The Whole-Brain Child: Chapter 3
This chapter is about how the bottom parts of your brain connects to the top parts. The bottom of the brain contains the amygdala which is responsible for decision-making, memory and emotional reactions. It is part of the limbic system which deals with the body’s emotional responses. This chapter describes the brain as a house. The bottom part of the house is the amygdala and the top part of the house are your higher functioning parts of the brain. We have to makes sure to build a staircase that will connect the two. Sometimes when children get really emotional about something, the staircase can get blocked and they get stuck.
The really interesting thing is that your higher brain functions are not mature until you’re about 20 years old. Your lower brain functions are well developed when you are young. This is why teenage years are hard and when kids are in college, they are still learning. Earlier we went over that life’s experiences can shape how our brain is wired. College is a very important step in life and it’s a delicate transition into the real world. I never thought about it that deeply before. I was just really excited to go to college and gain new experiences that I didn’t do my research thoroughly (of course now it comes naturally for people to google everything. but when I was younger, we didn’t really rely on google too much. when I was in school, I still hand-wrote my papers and looked things up in the library.). If I knew then what I know now, I probably would have gone to a different college.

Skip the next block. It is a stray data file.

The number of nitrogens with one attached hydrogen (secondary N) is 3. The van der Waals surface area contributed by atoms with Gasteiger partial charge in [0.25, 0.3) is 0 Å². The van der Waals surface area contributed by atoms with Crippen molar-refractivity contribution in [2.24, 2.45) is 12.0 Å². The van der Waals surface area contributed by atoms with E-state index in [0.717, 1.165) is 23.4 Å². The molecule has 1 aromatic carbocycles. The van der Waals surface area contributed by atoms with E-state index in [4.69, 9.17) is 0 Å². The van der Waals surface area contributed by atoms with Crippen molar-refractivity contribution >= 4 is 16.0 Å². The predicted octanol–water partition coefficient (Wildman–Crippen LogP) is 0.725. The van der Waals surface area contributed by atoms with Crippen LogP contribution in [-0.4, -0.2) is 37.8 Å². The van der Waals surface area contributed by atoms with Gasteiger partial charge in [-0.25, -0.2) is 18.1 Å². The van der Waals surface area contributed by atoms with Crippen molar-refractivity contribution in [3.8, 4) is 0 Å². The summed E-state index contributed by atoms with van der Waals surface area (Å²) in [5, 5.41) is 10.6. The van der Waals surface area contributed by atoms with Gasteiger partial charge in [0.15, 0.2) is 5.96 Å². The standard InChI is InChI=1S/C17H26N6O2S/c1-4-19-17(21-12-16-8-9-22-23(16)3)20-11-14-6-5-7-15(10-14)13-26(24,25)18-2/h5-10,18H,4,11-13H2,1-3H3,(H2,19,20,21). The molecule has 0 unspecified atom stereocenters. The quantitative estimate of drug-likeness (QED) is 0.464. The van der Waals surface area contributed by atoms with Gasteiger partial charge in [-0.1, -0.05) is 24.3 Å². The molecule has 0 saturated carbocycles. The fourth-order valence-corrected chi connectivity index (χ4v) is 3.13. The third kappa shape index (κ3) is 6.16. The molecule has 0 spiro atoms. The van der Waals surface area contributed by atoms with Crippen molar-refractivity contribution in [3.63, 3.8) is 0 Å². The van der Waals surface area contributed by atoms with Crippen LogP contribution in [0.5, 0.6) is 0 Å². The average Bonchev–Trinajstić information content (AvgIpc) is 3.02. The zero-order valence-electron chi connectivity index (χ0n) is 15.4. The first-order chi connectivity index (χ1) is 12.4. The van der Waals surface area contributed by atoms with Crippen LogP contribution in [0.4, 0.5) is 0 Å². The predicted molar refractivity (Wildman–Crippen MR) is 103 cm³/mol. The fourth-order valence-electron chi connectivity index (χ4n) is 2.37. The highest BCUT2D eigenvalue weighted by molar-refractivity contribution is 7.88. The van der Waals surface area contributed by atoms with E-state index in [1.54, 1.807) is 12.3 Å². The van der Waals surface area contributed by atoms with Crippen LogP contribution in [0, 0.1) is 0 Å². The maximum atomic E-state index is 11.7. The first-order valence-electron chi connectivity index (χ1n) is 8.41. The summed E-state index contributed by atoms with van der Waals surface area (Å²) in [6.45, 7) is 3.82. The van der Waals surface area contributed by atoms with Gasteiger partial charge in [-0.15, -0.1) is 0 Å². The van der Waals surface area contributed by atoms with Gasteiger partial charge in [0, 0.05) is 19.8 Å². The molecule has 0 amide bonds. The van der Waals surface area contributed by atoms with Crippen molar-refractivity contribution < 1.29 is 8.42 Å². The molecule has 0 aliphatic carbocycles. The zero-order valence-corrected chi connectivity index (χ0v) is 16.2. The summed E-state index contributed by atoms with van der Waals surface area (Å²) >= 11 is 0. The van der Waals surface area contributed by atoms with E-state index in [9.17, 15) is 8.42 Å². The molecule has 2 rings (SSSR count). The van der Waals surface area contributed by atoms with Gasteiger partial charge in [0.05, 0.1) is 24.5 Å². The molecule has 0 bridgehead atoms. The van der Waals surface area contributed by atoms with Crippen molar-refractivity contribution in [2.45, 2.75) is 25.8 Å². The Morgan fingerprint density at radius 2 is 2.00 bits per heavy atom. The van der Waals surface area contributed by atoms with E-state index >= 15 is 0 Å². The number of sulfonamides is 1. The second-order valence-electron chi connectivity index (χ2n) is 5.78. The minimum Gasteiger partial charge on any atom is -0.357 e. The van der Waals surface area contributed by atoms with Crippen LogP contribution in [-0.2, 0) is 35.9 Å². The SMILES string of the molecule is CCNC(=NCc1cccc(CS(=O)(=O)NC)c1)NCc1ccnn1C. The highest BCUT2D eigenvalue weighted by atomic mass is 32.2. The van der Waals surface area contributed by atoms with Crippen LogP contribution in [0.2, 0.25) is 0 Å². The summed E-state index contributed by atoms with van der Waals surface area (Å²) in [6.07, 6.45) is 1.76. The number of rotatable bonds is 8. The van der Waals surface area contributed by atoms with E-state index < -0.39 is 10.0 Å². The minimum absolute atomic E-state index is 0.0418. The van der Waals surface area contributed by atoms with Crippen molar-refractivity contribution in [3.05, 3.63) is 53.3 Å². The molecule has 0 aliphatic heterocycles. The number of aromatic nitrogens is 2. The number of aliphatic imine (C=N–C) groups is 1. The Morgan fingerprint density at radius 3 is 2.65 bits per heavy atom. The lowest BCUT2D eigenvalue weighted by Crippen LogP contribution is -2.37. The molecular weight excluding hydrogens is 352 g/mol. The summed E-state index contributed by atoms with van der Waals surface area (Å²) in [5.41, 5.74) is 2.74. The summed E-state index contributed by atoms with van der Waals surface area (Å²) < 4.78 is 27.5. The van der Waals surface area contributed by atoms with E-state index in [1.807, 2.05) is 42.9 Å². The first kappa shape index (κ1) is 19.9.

This chapter shows us how to help our children use the lower and upper portions of our brain. We have all seen a child who is having a tantrum, whether it be at home, in a store or in a restaurant. The easy thing to do would be to tell the child to stop and they would get a time-out if they misbehave. At this point, the child is only using his downstairs brain and the upstairs is blocked. The child is very emotional and there is no reasoning with them. We have to make sure that our children are calm before reasoning with them.
There are two types of tantrums: downstairs and upstairs. The upstairs tantrums are when a child is acting out and actually decides to have a tantrum. We need to have firm boundaries and a discussion about appropriate and inappropriate behavior. When we dish out the consequences (e.g. not having a sleepover with a friend), we have to follow through with it so that our children understand that there are consequences with their behavior. A downstairs tantrum is one where our children are really upset and they can’t reach their upstairs brain. We need to nurture and comfort this child. We can use distraction methods to help them calm down.
It’s hard sometimes to figure out which tantrum it is but once you figure it out, it is smooth sailing from there. This chapter shows a few examples that we can use to help our own children.